Smallholder farmers comprise about 70% of the population in Senegal and often lack essential tools that can support production and optimum market delivery channels. Subsequently, they remain poor and continue to struggle to get their products in the hands of customers.
The Lifantou platform, now available to host schools and farmers, provides a solution through directly linking, for the first time, farmers and schools. Now, schools can depend on a stable supply of diverse and nutritious foods for students.
We want to create a new agricultural economic model where the benefits are transparent to all the participants. Lifantou will help farmers understand the market’s dynamics by allowing each farmer to manage his stock and to diversify and adapt productions with demand.
How have geospatial data helped you in implementing Lifantou? What are the challenges involved for you in employing remotely sensed data in your work?
Our solution is based on a geographic information system (GIS) that links the supply of food (farmers) with demand from customers (schools). We use GIS to visualize and understand data about food production — crops planted, farm locations, crop prices and expected harvest dates — and data about schools — localizations, infrastructures and existing programs for feeding children.
We also use geospatial tools to map each producer and school, which helps display relationships within the community we are serving. Lifantou uses Earth imagery and remote sensing from the Radiant Earth platform to analyze geographical data, including land and water use, weather and climate data and soil capacities. This enables us to better support to each farmer and each school.
The Lifantou solution can be easily replicated in countries facing similar challenges in agriculture and childhood nutrition.
In the long term, we aim to compare satellite images and ground truth data to develop training data sets for machine learning. Machine learning will help Lifantou implement in every recognized territory as we scale. I was very fortunate to have been a Technical Fellow with Radiant Earth Foundation during the summer of 2018. They have introduced me to their technology and their capacity development support have helped nurtured the vision for Lifantou.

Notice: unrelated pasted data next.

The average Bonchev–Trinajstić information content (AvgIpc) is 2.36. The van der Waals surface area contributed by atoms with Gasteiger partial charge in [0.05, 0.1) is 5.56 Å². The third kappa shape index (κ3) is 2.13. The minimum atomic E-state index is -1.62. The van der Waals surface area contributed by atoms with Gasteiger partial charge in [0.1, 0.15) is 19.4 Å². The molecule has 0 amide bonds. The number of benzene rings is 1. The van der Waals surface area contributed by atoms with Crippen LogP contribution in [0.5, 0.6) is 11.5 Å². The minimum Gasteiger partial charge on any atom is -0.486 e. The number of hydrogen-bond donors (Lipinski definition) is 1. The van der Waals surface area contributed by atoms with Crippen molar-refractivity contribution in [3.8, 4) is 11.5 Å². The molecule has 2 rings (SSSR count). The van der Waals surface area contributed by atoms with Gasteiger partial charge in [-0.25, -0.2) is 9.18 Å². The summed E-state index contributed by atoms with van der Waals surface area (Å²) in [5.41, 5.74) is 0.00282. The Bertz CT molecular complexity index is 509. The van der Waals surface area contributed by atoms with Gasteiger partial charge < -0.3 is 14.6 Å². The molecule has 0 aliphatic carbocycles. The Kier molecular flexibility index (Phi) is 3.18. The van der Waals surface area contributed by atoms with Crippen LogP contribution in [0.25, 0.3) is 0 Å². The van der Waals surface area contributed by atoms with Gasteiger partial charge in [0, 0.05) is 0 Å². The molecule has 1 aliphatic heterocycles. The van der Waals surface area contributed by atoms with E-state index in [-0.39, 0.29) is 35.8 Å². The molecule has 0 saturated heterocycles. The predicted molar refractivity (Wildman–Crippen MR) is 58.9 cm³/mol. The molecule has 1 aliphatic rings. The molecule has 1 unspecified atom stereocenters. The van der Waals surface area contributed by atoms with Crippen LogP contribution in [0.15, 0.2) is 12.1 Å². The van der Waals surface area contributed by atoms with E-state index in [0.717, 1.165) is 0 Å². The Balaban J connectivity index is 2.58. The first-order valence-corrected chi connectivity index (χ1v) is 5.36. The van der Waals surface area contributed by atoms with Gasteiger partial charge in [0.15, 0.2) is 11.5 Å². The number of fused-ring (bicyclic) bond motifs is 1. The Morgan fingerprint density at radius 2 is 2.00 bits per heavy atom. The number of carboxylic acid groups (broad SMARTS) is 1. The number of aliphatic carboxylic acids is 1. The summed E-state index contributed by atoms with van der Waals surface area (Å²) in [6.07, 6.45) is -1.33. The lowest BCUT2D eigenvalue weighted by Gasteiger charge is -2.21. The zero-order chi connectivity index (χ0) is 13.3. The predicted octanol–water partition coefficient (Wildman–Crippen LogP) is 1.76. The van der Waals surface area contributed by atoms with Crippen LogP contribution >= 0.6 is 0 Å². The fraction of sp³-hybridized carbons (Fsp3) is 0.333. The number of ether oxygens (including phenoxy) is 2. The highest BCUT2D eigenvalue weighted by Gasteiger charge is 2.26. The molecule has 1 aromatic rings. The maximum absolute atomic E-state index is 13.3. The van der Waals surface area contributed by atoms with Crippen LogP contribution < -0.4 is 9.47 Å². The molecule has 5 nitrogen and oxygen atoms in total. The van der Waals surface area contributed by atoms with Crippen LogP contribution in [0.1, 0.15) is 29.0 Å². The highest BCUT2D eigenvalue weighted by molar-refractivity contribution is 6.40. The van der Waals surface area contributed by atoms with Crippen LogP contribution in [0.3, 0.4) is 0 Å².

How do you see the role of the private sector in Africa to support development? What is needed to promote social entrepreneurship?
According to UNDP, Africa’s youth population — defined as aged 15–24 — is projected to double by 2055. 60% of Africans are under the age of 25. While this cohort has a great desire to enter the labor market, 55% of young people are either underemployed or unemployed. The absence of entrepreneurial initiatives in Africa, home to more than 1.3 billion people, contributes to the gap between the labor supply and job supply.
To avoid a disaster, the development of the private sector is a must in all areas and industries, from agriculture, energy and even new technologies. The challenge is to find a sustainable business model based on verified data. Without knowing the market’s dynamics, a population’s buying power, food production or digital behavior, startups will find it challenging to scale operations. Startups will have to develop a lean methodology to build services, learn and measure impact. Open data can help entrepreneurs to exchange information, compare their analysis and results, and to define quantifiable measures to report on their impact.
As a woman in a male-dominated field, what advice will you give young girls in Senegal who wants to make a difference?
African history in general, and Senegalese history in particular, spotlight women: We have had Queens such as Amina of Zaria (1533–1610). Queen Amina presided over the old city-state Zazzau, now known as the Northwest region of Nigeria. We have had woman generals such as the formidable Candace Amanirenas who ruled the city of Meroe (actual Sudan) from c. 284 BCE to c. 314 CE. More recently, we had inspiring women such as Awa Marie Colle Seck, the former Department Head of UN AIDS and the Minister of Health of Senegal (2004–2012) who helped to expand health services in the country.
Each woman and girl has to keep those personalities in mind and know that they too have a right to “sit at the table.” A belief in self, working hard and supporting each other is also essential to make sure that women as a group move forward.